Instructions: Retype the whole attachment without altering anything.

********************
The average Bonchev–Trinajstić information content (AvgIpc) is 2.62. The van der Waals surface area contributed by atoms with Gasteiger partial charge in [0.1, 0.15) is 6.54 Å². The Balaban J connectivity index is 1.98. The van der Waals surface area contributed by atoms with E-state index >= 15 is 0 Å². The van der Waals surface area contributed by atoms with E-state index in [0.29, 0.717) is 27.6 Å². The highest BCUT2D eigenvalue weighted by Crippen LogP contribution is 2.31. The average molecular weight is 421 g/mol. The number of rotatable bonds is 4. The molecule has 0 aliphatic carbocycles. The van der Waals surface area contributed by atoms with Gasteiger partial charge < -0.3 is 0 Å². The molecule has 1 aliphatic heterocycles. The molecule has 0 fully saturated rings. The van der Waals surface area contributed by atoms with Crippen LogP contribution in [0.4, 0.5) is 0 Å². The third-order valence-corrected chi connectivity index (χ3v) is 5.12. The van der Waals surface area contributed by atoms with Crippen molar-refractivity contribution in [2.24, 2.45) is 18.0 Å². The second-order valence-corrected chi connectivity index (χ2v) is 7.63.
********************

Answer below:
The average Bonchev–Trinajstić information content (AvgIpc) is 2.62. The van der Waals surface area contributed by atoms with Gasteiger partial charge in [0.1, 0.15) is 6.54 Å². The Balaban J connectivity index is 1.98. The van der Waals surface area contributed by atoms with E-state index >= 15 is 0 Å². The van der Waals surface area contributed by atoms with E-state index in [0.29, 0.717) is 27.6 Å². The highest BCUT2D eigenvalue weighted by Crippen LogP contribution is 2.31. The average molecular weight is 421 g/mol. The number of rotatable bonds is 4. The molecule has 0 aliphatic carbocycles. The van der Waals surface area contributed by atoms with Gasteiger partial charge < -0.3 is 0 Å². The molecule has 1 aliphatic heterocycles. The molecule has 0 fully saturated rings. The van der Waals surface area contributed by atoms with Crippen LogP contribution in [0.4, 0.5) is 0 Å². The third-order valence-corrected chi connectivity index (χ3v) is 5.12. The van der Waals surface area contributed by atoms with Crippen molar-refractivity contribution in [2.24, 2.45) is 18.0 Å². The second-order valence-corrected chi connectivity index (χ2v) is 7.63.